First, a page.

THE SELF-PORTRAIT ISN’T THERE. Otherwise, the heist is going fine. Willem Dafoe has breached the penthouse, thwarted the alarm, located two fairly chaste but still pricey Schieles. There’s just one thing, though. The self-portrait: Dafoe can’t find it. In its place is a sort of picture-book orgy featuring an eerie likeness of the apartment’s owner. Time is running out. The “smart home” glitches and all the doors slam shut. Our hero is trapped, imprisoned, surrounded by priceless art, choice design, and an eight-figure view of Manhattan.
This is the premise of Vasilis Katsoupis’s Inside: A burglary gone wrong leaves a thief stuck in an ultraluxury unit with slim hope of rescue and a woefully understocked fridge. It’s billed as a survival flick, like an urban Cast Away (2000) or a reprise of Dafoe’s brilliant, pervy madness in Robert Eggers’s The Lighthouse (2019), with a zeitgeisty class-war twist. He defecates in the home spa and makes meatballs of the tropical fish. Is he a hapless Robin Hood, trying to liberate these masterpieces from this rich guy’s sepulcher? Maybe—but it’s also clearly personal. He seems to know the owner from some past life, and you quickly get the sense that “inside” means not just indoors or in prison but inside job.
The real thrill of this caper is watching Willem Dafoe fill one hundred minutes of screentime with his singular, elastic body. Indeed, except for some odd flashbacks or hallucinations of an art opening and a housekeeper he creeps on the security cameras, it’s all Dafoe, all the time. There’s a particularly special moment which few other actors could have made interesting: Our thief is running so low on water, he decides to lick the frost from the freezer shelves. We’re treated to a long, icebox’s-eye view of his rapt pleasure, the sight of a man completely alone and uninhibited framed like a portrait, a white plastic frame within a frame.
He still can’t find the self-portrait. What could it mean? Inside is an allegory in the vein of grandiose auteurist visions like Darren Aronofsky’s Mother (2017) and Julia Ducournau’s Titane (2021), two films in which the “father” turns out to be God. The god of Inside isn’t so present—more the silent Catholic type than a chatty Evangelical deity—but the Pritzker Prize–winning architect who owns and possibly built the condo is a strong candidate. Symbolism abounds. There’s the descent into the HVAC Inferno where, marking the film’s first and second acts, the haywire computer starts roasting Dafoe alive before trying to freeze him out. There’s his desperate attempt to call for help by setting off the sprinkler system—the Deluge comes, everything gets soaked, yet the architect’s pad is so watertight that the super doesn’t notice. A pigeon slowly dies on the porch, showing the passage of time.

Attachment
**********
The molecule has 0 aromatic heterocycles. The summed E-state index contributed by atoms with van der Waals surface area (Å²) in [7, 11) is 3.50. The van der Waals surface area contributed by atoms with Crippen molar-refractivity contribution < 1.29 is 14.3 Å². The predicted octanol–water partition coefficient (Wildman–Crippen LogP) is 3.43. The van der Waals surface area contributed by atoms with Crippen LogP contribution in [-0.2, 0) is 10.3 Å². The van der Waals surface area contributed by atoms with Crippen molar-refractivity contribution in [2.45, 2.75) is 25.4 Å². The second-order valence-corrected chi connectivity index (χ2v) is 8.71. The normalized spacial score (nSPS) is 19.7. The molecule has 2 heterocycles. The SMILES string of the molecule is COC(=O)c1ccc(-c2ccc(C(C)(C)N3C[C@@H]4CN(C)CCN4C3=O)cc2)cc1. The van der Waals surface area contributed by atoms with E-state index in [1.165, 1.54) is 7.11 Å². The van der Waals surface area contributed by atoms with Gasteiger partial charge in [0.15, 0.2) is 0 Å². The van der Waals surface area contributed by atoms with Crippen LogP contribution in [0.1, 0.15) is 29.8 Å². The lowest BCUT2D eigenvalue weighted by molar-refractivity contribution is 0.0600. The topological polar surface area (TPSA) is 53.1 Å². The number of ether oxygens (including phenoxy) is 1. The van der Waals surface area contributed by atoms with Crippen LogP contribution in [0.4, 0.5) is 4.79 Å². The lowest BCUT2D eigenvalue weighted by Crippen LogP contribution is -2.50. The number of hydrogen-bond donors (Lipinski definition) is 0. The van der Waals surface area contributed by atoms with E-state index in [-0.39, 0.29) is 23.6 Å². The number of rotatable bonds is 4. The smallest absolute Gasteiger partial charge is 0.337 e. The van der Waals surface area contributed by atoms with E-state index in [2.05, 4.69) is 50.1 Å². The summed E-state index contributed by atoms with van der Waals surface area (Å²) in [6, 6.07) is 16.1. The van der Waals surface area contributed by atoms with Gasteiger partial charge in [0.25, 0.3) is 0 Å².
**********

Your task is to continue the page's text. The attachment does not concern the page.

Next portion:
The art, too, is full of tedious symbols. The director hired Leonardo Bigazzi, a curator who often consults on films, to decorate the thief’s gilded cage. In the sheer absence of God, the artworks on the wall act as Dafoe’s castigators. Some are a little on the nose, like the Maurizio Cattelan C-print of a Milanese gallerist duct-taped to the wall, or a David Horvitz neon that reads, “All the time that will come after this moment.” Others are beguiling, like a Superstudio print of the Continuous Monument covering New York, or the watercolor of a nude splitting light into a rainbow by Francesco Clemente that the camera lingers on throughout the film. (A rainbow? Well, I suppose that is a biblical symbol!)
And yes, the self-portrait. Dafoe finds it, months into the heist, after prying open a closet to discover a dim, absinthe-tinted panic room. There’s also what looks like an original illuminated copy of William Blake’s Marriage of Heaven and Hell—placed on the chest of a creepy sculpture of the architect as a corpse. Dafoe, whose previous roles include both Jesus and Satan, here paraphrases Blake: “Man has no body distinct from the soul. Energy is the only life and is from the body. Energy is eternal delight.” The body is the soul’s self- portrait.
We know from a labored voiceover that Dafoe’s character is an artist, has been from a young age. In the first act he settles in enough to make some sketches of the housekeeper. In the last act he’s regressing to wall drawings, mad charcoal spirals; assemblage from steel nuts, rugs, and refuse. He’s gaunt and starving and living in a mystic level of squalor. His last gambit is to lash together a pile of modernist furniture with strips of upholstery and ascend this Babel to a massive skylight, an inverted stepped pyramid glowing in the sun. The film’s last shot is of the wrecked, empty room, and the skylight with its bottom panel missing. Did he escape? Did he die? In a movie with such faith in uncertainty, either outcome would be a continuity error.
Even contractually trapped in a cheesy art-world allegory of heaven and hell, Saint Willem can do no wrong. His character is supposed to find redemption in art, but it’s really his art, the severe cathedral of his talent as an actor, that redeems us, prisoners of an indulgent film. Dafoe played van Gogh in the 2018 Julian Schnabel movie, but Inside also recalls his bit part in another Schnabel-directed biopic, 1996’s Basquiat, where he climbs down a ladder and into the shot to confide to Jean-Michel that he’s not just a handyman, he’s an artist, too.
— Travis Diehl
Inside opens in US theaters on March 10.